ANGELA KEEN: Unusual side effects of prescription sleep pills are making headlines this week as the FDA ask for more warning labels. Dr. Aaron Kauhane from Straubs Mililani & King St. Clinic joins us now. What was your first impression when you heard about this?
DR. AARON KAUHANE: Well, it was one of concern. Definitely want to make sure that patients get back and talk to their doctors about any possible side effects that may have occurred and more importantly, if their spouse or significant other has noticed anything.
ANGELA KEEN: Have you received any reports from patients who do unusual things on Ambien or any of the other sleep aids that's out there now that they're so popular?
DR. AARON KAUHANE: No, most of the time when people are taking the sleep medication, they've reported early on if they're having any side effects.
ANGELA KEEN: How do these medication work?
DR. AARON KAUHANE: Well what they do is, they tell the brain, a part of the brain to go to sleep and what happens, as the medication takes effect, the body just turns itself off.
ANGELA KEEN: And sometimes the brain is ready to go to sleep but the body's still kind of working.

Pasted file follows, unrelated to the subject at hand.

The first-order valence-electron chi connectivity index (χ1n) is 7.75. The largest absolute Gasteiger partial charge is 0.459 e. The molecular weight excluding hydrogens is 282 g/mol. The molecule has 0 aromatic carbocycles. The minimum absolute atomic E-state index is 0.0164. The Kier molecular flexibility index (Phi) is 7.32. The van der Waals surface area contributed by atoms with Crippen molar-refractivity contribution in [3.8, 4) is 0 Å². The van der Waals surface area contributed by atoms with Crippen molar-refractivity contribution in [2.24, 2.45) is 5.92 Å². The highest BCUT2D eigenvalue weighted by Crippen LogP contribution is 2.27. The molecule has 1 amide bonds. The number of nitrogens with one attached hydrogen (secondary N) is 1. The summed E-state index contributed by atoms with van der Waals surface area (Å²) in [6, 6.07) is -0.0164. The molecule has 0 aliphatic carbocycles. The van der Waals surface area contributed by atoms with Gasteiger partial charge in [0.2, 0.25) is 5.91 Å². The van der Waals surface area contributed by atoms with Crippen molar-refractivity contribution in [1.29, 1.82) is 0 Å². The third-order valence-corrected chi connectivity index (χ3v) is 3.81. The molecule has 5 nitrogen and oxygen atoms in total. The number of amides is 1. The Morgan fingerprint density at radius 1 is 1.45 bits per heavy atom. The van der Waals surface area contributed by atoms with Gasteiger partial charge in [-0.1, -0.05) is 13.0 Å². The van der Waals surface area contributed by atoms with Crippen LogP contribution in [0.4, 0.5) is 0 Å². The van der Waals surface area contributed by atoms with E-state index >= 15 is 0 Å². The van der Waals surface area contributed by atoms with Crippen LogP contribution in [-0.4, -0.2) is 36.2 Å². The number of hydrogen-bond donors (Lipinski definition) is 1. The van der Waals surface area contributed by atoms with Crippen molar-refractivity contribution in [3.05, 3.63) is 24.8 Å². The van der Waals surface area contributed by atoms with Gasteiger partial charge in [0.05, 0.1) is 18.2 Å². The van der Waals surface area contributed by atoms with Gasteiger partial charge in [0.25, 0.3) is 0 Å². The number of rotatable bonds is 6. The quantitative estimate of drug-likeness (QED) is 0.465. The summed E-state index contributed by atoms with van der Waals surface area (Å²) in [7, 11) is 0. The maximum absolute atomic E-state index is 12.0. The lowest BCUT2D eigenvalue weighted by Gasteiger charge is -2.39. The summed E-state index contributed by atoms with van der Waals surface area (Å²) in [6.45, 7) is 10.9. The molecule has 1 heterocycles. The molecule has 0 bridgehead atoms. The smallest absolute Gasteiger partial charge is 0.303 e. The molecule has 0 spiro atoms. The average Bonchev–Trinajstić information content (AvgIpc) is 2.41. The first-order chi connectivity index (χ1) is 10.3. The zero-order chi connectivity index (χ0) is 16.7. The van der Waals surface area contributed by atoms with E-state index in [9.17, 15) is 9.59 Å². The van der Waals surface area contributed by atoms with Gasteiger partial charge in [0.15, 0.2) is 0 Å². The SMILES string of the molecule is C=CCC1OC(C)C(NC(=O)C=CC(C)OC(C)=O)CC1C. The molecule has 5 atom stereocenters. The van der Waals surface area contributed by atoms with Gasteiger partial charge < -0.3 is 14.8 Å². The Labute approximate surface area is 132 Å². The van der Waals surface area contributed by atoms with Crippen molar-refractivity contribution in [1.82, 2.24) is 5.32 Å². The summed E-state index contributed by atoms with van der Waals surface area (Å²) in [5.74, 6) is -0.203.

DR. AARON KAUHANE: That's right, every individual is affected differently. It's like telling all my patients to let me know as soon as you start to feel something that's not right.
ANGELA KEEN: One thing that's been talked about is, that you shouldn't be taking it alone, you shouldn't be doing activities and take it. What's your advice for folks out there who really need to get to sleep early or who might be dealing with travel issues and need to get to bed early or on another time zone. What is your suggestion on that?
DR. AARON KAUHANE: Well, I suggest giving a trial period. You definitely don't want to try it the night before you go on a trip. Having someone, either a spouse, significant other or friend to be there with you so they can look out for any possible side effects that may occur, especially in light of the recent news.
ANGELA KEEN: And take it at your bed side, not anywhere else in the house.
DR. AARON KAUHANE: Oh absolutely, you don't want to be working out or doing the grocery shopping after taking the medication.
ANGELA KEEN: Or even in the kitchen or wherever. My husband said you'll going to take it, have it next to the bed stand and that way, you're not up and around the house.
DR. AARON KAUHANE: That's right.
ANGELA KEEN: And we should report any adverse reaction to our physician